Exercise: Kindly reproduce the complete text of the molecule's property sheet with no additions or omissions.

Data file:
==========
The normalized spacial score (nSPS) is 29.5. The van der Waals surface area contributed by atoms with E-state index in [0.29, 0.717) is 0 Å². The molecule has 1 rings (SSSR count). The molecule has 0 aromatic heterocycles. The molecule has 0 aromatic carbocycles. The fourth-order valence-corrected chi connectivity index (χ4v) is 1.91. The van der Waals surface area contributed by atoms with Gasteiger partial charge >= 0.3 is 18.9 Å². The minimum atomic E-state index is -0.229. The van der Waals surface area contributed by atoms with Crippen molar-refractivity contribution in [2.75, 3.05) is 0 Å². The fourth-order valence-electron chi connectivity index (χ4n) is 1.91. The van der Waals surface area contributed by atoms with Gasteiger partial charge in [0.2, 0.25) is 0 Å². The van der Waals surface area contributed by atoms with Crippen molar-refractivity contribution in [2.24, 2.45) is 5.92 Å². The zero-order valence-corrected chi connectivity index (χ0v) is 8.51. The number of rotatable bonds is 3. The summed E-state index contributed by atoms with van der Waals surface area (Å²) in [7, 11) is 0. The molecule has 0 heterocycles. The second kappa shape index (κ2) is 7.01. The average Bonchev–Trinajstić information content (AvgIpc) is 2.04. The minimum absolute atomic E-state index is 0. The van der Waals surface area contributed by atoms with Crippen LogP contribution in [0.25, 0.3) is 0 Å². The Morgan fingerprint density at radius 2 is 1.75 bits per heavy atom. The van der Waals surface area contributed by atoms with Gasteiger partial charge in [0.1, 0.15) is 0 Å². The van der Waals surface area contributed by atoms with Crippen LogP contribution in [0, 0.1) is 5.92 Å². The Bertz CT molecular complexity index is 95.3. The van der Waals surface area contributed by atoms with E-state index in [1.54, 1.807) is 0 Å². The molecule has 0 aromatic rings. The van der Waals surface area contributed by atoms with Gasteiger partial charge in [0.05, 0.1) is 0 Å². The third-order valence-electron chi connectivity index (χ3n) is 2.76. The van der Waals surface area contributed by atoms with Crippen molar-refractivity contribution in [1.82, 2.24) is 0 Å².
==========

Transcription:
The normalized spacial score (nSPS) is 29.5. The van der Waals surface area contributed by atoms with E-state index in [0.29, 0.717) is 0 Å². The molecule has 1 rings (SSSR count). The molecule has 0 aromatic heterocycles. The molecule has 0 aromatic carbocycles. The fourth-order valence-corrected chi connectivity index (χ4v) is 1.91. The van der Waals surface area contributed by atoms with Gasteiger partial charge >= 0.3 is 18.9 Å². The minimum atomic E-state index is -0.229. The van der Waals surface area contributed by atoms with Crippen molar-refractivity contribution in [2.75, 3.05) is 0 Å². The fourth-order valence-electron chi connectivity index (χ4n) is 1.91. The van der Waals surface area contributed by atoms with Gasteiger partial charge in [0.2, 0.25) is 0 Å². The van der Waals surface area contributed by atoms with Crippen molar-refractivity contribution in [2.24, 2.45) is 5.92 Å². The zero-order valence-corrected chi connectivity index (χ0v) is 8.51. The number of rotatable bonds is 3. The summed E-state index contributed by atoms with van der Waals surface area (Å²) in [7, 11) is 0. The molecule has 0 heterocycles. The second kappa shape index (κ2) is 7.01. The average Bonchev–Trinajstić information content (AvgIpc) is 2.04. The minimum absolute atomic E-state index is 0. The van der Waals surface area contributed by atoms with Crippen LogP contribution in [0.25, 0.3) is 0 Å². The Morgan fingerprint density at radius 2 is 1.75 bits per heavy atom. The van der Waals surface area contributed by atoms with Gasteiger partial charge in [0.1, 0.15) is 0 Å². The van der Waals surface area contributed by atoms with Crippen LogP contribution in [0, 0.1) is 5.92 Å². The Bertz CT molecular complexity index is 95.3. The van der Waals surface area contributed by atoms with E-state index in [1.54, 1.807) is 0 Å². The molecule has 0 aromatic rings. The van der Waals surface area contributed by atoms with Gasteiger partial charge in [0.05, 0.1) is 0 Å². The third-order valence-electron chi connectivity index (χ3n) is 2.76. The van der Waals surface area contributed by atoms with Crippen molar-refractivity contribution in [1.82, 2.24) is 0 Å².